Free speech advocacy is an easy position when our culture has a moral compass that self-governs our behaviors and tongues.  But we now live in a society where freedom is defined more by license to do what you want rather than what you should.  I have always been fond of the quote, “he who is enslaved to the compass, has the freedom of the seas.”  It’s a reminder of the necessity of a compass to achieve true freedom.  

The Atlantic article, sadly, is one such example of going off course. It champions the need for porn-literacy training, stating, “Without that kind of guidance, how are teenagers supposed to have any idea how to be good people in the world we’ve created?”(1).    We created?

Tragically, our culture has thrown the compass overboard and arrogantly sailed on with an “I will do it my way” guidance system.  Changing course from self-discipline to self-indulgence, we pridefully chart a course using counterfeit solutions to fulfill our longing for wholeness. By doing so, we find ourselves at the mercy of the cultural currents,  temperamental waves, and tempting winds of change that drive us in any and every direction. We are left with self-defeating ways to manage our self-serving choices, like finding ethical ways to view porn.

We morally disengage.  Or worse, think we are doing good by teaching ethical ways to do ungodly things.

The course on porn-literacy and The Atlantic article assumes that some porn is ok, just not the bad porn.  But such an approach is clueless to the destructive and addictive nature of appetitive sins like lust.  With each indulgence, a sense of despair results in yet another self-defeating plunge into the ever-demanding desire for that which provides the same titillating  experience. Consequently, our culture is littered with the broken hearts and marriages of those who are unable to master their addiction.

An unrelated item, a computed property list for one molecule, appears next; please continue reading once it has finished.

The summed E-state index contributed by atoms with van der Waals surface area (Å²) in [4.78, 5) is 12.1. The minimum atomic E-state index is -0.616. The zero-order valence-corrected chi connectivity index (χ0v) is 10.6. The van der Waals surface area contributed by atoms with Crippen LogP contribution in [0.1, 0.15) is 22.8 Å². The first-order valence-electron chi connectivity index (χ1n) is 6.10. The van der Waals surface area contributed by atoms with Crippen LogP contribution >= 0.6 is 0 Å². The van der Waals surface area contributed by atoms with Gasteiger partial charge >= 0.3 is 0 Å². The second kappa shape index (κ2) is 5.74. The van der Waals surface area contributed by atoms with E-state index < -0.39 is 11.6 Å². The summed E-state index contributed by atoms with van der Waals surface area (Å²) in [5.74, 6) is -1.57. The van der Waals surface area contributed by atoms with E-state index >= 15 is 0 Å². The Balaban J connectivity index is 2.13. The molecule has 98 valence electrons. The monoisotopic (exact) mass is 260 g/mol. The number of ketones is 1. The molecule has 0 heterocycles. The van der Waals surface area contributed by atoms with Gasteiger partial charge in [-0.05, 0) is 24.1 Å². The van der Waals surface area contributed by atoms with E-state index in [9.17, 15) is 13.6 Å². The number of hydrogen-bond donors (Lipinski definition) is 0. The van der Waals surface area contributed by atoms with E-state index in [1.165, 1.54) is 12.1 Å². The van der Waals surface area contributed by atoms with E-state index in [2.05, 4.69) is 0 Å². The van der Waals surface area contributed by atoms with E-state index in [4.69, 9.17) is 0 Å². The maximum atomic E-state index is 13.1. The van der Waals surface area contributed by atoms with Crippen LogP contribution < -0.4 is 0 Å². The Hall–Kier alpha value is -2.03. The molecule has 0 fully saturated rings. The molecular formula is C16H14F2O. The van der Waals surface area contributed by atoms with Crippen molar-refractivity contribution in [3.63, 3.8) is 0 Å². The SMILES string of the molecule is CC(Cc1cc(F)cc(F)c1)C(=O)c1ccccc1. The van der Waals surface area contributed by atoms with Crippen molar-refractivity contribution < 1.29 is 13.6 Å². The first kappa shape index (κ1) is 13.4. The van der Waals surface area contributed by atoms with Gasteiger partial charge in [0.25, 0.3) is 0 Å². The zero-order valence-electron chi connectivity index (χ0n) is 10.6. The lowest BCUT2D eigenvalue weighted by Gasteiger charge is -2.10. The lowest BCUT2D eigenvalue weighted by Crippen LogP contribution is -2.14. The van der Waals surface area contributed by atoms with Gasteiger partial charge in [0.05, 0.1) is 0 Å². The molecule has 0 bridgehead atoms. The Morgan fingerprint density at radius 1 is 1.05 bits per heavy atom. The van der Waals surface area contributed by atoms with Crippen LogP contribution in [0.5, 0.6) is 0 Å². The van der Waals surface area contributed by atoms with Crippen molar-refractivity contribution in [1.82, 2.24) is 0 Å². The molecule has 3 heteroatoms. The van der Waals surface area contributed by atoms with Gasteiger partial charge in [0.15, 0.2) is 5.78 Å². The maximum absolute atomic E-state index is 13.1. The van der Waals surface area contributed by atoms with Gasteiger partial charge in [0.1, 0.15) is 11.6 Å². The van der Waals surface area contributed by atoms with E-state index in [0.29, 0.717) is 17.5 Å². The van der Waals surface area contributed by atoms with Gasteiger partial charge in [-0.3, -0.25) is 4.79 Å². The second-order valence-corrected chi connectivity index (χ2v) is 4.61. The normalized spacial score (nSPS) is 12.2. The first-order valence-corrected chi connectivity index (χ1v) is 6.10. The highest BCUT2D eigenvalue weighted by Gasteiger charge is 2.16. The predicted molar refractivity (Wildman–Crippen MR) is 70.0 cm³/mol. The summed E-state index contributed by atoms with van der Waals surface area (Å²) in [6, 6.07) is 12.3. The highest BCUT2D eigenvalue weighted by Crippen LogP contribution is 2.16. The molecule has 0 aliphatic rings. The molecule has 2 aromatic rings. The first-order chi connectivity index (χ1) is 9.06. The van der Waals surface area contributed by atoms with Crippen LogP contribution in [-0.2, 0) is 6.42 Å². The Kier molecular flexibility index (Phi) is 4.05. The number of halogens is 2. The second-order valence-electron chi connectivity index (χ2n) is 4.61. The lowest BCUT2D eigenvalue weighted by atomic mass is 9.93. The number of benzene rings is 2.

Freedom of speech may allow the evil of porn to be a destination. Yet, it is our life’s compass (if we have one at all) that will determine the final destination.  One compass gives you the “freedom of the seas.” Another compass leads to enslavement to your passions.  

But then again, according to some people, there is an ethical way to be a slave.

**************

“People have got to be able to govern themselves to practice self-restraint before they can rule themselves via an elected government.”  Chuck Colson

(1). The Atlantic

(2). Photo by Heidi Fin at unsplash.com

One thought on “Ethical Ways of Viewing Porn?

  1. Pornography is highly addictive. It is also very destructive to kids and children who use the internet and accidentally watch porn sites. Many parents do not activate parental controls and therefore their children watch everything.

    Like

Leave a Reply

Fill in your details below or click an icon to log in:

WordPress.com Logo

You are commenting using your WordPress.com account. Log Out /  Change )

Google photo

You are commenting using your Google account. Log Out /  Change )

Twitter picture

You are commenting using your Twitter account. Log Out /  Change )

Facebook photo

You are commenting using your Facebook account. Log Out /  Change )

Connecting to %s